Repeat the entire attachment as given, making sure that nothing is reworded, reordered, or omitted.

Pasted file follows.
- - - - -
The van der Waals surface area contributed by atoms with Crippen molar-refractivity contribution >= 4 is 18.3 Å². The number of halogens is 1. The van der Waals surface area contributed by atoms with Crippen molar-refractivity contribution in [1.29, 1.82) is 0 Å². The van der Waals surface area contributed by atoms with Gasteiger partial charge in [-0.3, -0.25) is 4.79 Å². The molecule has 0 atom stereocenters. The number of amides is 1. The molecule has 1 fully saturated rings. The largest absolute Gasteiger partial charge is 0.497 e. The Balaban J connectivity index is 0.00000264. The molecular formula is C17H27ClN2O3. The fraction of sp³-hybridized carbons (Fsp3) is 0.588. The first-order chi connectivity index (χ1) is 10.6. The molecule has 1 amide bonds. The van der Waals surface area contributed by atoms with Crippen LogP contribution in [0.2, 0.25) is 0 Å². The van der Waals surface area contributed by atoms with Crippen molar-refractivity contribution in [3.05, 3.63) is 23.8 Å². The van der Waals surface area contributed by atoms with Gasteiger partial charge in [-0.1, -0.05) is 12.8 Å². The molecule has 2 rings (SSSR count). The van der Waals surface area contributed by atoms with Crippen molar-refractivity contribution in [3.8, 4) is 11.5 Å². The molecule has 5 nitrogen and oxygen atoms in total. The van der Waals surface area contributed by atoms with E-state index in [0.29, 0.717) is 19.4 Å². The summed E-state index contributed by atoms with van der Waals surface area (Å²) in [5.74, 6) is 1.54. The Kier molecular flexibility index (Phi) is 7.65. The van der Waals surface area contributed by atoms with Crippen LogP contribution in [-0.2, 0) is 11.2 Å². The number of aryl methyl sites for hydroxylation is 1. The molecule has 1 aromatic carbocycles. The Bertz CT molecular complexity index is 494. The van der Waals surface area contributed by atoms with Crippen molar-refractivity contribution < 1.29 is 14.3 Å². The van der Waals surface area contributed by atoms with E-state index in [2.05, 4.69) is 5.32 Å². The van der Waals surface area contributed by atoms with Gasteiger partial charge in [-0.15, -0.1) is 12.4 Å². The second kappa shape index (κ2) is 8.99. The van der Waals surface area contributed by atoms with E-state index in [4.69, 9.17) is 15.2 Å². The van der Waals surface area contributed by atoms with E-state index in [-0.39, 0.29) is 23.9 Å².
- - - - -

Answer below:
The van der Waals surface area contributed by atoms with Crippen molar-refractivity contribution >= 4 is 18.3 Å². The number of halogens is 1. The van der Waals surface area contributed by atoms with Crippen molar-refractivity contribution in [1.29, 1.82) is 0 Å². The van der Waals surface area contributed by atoms with Gasteiger partial charge in [-0.3, -0.25) is 4.79 Å². The molecule has 0 atom stereocenters. The number of amides is 1. The molecule has 1 fully saturated rings. The largest absolute Gasteiger partial charge is 0.497 e. The Balaban J connectivity index is 0.00000264. The molecular formula is C17H27ClN2O3. The fraction of sp³-hybridized carbons (Fsp3) is 0.588. The first-order chi connectivity index (χ1) is 10.6. The molecule has 1 amide bonds. The van der Waals surface area contributed by atoms with Crippen LogP contribution in [0.2, 0.25) is 0 Å². The van der Waals surface area contributed by atoms with Crippen molar-refractivity contribution in [3.05, 3.63) is 23.8 Å². The van der Waals surface area contributed by atoms with Gasteiger partial charge in [-0.1, -0.05) is 12.8 Å². The molecule has 2 rings (SSSR count). The van der Waals surface area contributed by atoms with Crippen molar-refractivity contribution in [3.8, 4) is 11.5 Å². The molecule has 5 nitrogen and oxygen atoms in total. The van der Waals surface area contributed by atoms with E-state index in [0.29, 0.717) is 19.4 Å². The summed E-state index contributed by atoms with van der Waals surface area (Å²) in [5.74, 6) is 1.54. The Kier molecular flexibility index (Phi) is 7.65. The van der Waals surface area contributed by atoms with Crippen LogP contribution in [-0.2, 0) is 11.2 Å². The number of aryl methyl sites for hydroxylation is 1. The molecule has 1 aromatic carbocycles. The Bertz CT molecular complexity index is 494. The van der Waals surface area contributed by atoms with Crippen molar-refractivity contribution < 1.29 is 14.3 Å². The van der Waals surface area contributed by atoms with E-state index in [2.05, 4.69) is 5.32 Å². The van der Waals surface area contributed by atoms with Gasteiger partial charge in [-0.15, -0.1) is 12.4 Å². The second kappa shape index (κ2) is 8.99. The van der Waals surface area contributed by atoms with E-state index in [4.69, 9.17) is 15.2 Å². The van der Waals surface area contributed by atoms with E-state index in [-0.39, 0.29) is 23.9 Å².